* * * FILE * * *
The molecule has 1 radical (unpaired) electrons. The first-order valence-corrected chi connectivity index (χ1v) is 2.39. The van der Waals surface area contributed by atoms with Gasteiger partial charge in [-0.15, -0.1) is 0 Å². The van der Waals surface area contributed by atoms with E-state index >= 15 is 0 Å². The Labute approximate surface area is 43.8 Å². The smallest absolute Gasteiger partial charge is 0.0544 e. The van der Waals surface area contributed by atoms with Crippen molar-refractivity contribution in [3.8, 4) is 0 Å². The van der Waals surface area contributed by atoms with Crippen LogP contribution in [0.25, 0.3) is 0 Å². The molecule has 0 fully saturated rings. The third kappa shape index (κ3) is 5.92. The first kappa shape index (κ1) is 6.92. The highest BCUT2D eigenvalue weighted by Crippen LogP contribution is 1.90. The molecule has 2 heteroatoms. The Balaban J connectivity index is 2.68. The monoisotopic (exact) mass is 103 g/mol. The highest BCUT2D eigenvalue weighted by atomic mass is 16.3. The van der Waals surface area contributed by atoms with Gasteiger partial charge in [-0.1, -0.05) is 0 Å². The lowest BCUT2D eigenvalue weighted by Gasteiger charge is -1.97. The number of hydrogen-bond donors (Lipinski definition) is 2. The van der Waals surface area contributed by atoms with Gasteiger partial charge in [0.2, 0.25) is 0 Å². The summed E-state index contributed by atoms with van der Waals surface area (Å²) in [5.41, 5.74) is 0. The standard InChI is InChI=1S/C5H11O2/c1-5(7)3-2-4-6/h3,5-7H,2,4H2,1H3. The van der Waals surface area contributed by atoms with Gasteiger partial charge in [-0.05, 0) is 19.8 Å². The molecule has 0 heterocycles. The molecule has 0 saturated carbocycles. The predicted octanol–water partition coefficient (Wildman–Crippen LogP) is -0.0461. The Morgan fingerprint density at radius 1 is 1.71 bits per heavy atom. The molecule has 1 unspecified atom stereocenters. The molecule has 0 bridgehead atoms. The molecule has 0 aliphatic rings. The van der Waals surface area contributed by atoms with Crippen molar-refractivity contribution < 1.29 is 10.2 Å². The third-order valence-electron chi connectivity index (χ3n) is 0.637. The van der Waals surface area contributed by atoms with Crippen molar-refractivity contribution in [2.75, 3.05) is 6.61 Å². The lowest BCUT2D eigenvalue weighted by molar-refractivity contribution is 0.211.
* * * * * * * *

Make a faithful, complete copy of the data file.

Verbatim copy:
The molecule has 1 radical (unpaired) electrons. The first-order valence-corrected chi connectivity index (χ1v) is 2.39. The van der Waals surface area contributed by atoms with Gasteiger partial charge in [-0.15, -0.1) is 0 Å². The van der Waals surface area contributed by atoms with E-state index >= 15 is 0 Å². The Labute approximate surface area is 43.8 Å². The smallest absolute Gasteiger partial charge is 0.0544 e. The van der Waals surface area contributed by atoms with Crippen molar-refractivity contribution in [3.8, 4) is 0 Å². The van der Waals surface area contributed by atoms with Crippen LogP contribution in [0.25, 0.3) is 0 Å². The molecule has 0 fully saturated rings. The third kappa shape index (κ3) is 5.92. The first kappa shape index (κ1) is 6.92. The highest BCUT2D eigenvalue weighted by Crippen LogP contribution is 1.90. The molecule has 2 heteroatoms. The Balaban J connectivity index is 2.68. The monoisotopic (exact) mass is 103 g/mol. The highest BCUT2D eigenvalue weighted by atomic mass is 16.3. The van der Waals surface area contributed by atoms with Gasteiger partial charge in [-0.1, -0.05) is 0 Å². The lowest BCUT2D eigenvalue weighted by Gasteiger charge is -1.97. The number of hydrogen-bond donors (Lipinski definition) is 2. The van der Waals surface area contributed by atoms with Gasteiger partial charge in [0.2, 0.25) is 0 Å². The summed E-state index contributed by atoms with van der Waals surface area (Å²) in [5.41, 5.74) is 0. The standard InChI is InChI=1S/C5H11O2/c1-5(7)3-2-4-6/h3,5-7H,2,4H2,1H3. The van der Waals surface area contributed by atoms with Gasteiger partial charge in [-0.05, 0) is 19.8 Å². The molecule has 0 heterocycles. The molecule has 0 saturated carbocycles. The predicted octanol–water partition coefficient (Wildman–Crippen LogP) is -0.0461. The Morgan fingerprint density at radius 1 is 1.71 bits per heavy atom. The molecule has 1 unspecified atom stereocenters. The molecule has 0 bridgehead atoms. The molecule has 0 aliphatic rings. The van der Waals surface area contributed by atoms with Crippen molar-refractivity contribution < 1.29 is 10.2 Å². The third-order valence-electron chi connectivity index (χ3n) is 0.637. The van der Waals surface area contributed by atoms with Crippen molar-refractivity contribution in [2.75, 3.05) is 6.61 Å². The lowest BCUT2D eigenvalue weighted by molar-refractivity contribution is 0.211.